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#MeToo: Dealing With Sexual Violence

TW: Sexual Assault

I saw an article on Facebook the other day titled “Every Woman Knows a Weinstein.” And it’s true. I know a Weinstein, I know Weinsteins, I know the whole Weinstein family tree.

We’re seeing just how much of an impact actions like Harvey Weinstein’s have on the women of the world. Actress Alyssa Milano’s tweet helped start the #MeToo campaign to see just how many women are affected by sexual violence:

The idea for this campaign was originally conceived of by a woman named Tarana Burke nearly ten years ago. As of October 19, Milano’s tweet alone has over 24,000 retweets and over 51,000 likes. I’ve seen people I don’t even know, acquaintances, celebrities, coworkers, friends, close friends and family saying #MeToo.

Me too.

I would’ve said “me too” when I was 14 and would walk home from school. I would get called sexy by men driving by in cars. I would get called sexy by men walking on the street.

I would’ve said “me too” when I was 17 and did a presentation on sexual harassment in my religion class. In doing this presentation, I got criticized by boys who wore Meninist shirts and joked about hitting girls. I asked every boy in the class to raise their hand if they’d been catcalled on the street. No one raised their hand. I asked every girl in the class to raise their hand if they’d been catcalled on the street. Everyone raised their hand, my teacher too.

I would’ve said “me too” when I was 19 and sexually assaulted on my birthday.

I know I don’t owe anyone my story. The women of the world do not owe anyone their story. Just because you don’t quote Milano’s tweet with #MeToo, doesn’t mean you don’t have a story. You shouldn’t feel obligated to broadcast your narrative just because of a hashtag. In fact, I hadn’teven posted about this campaign until this article.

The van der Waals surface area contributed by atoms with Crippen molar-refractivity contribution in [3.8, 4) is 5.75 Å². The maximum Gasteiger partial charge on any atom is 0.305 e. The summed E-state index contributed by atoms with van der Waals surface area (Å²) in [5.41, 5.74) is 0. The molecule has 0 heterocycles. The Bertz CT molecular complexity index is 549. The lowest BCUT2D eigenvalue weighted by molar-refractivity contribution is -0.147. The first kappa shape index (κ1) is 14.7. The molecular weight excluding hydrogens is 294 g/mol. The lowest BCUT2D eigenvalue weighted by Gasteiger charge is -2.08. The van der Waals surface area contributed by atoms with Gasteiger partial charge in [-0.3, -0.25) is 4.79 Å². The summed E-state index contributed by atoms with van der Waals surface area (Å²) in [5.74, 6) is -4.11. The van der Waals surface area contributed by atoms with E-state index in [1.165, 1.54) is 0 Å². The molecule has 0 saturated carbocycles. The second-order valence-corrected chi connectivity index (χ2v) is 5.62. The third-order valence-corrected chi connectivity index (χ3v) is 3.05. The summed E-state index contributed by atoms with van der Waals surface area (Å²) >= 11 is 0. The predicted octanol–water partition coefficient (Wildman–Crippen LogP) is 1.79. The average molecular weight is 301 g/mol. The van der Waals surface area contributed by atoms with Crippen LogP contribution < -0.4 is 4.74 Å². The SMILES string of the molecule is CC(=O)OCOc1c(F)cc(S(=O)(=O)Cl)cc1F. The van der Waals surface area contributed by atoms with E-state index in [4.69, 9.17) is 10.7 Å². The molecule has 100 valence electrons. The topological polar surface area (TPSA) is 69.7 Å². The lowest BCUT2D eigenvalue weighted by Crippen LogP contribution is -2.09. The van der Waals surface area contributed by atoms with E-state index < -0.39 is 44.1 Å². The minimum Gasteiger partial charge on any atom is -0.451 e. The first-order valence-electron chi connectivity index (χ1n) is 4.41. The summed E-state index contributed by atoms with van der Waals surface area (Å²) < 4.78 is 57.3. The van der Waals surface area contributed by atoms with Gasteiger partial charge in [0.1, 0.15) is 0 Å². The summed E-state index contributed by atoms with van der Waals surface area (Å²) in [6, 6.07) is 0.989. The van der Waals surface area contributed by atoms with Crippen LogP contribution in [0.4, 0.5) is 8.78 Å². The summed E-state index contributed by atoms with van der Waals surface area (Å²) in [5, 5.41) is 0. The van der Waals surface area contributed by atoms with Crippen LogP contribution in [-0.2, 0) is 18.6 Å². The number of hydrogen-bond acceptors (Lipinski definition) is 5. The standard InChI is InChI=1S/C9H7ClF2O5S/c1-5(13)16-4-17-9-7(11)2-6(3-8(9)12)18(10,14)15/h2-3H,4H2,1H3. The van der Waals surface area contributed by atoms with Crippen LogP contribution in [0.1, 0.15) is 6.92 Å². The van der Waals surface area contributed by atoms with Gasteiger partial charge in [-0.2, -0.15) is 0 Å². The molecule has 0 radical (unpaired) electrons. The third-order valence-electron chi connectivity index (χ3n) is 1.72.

I can say with certainty, the majority of women have encountered sexual violence in some form or another. But this shouldn’t come as a surprise. Sexual violence against women has always existed. The fact of the matter is, women are now feeling comfortable enough to utter those words and tell their stories. I wouldn’t have referenced my assault, if not for this campaign. But I’m working on myself and my traumas, day by day.

Different women are at different points with their stories. Some women may be triggered by the mere mention of those two words and some women may be secure enough to share their narrative in detail. There’s no black and white when it comes to sexual violence.

There’s a problem in the world and it hasn’t been solved. But saying #MeToo might just be a start.

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Shauna Ruby Valchuk is HCW's 2019-20 Editor-in-Chief. She's in her fifth year studying Creative Writing, English, Language and Literature. Currently, she is working on her creative non-fiction thesis. She writes in her off days and publishes it on her on days and hopes to one day make money doing the stuff she loves surrounded by as many cats as legally allowed. 
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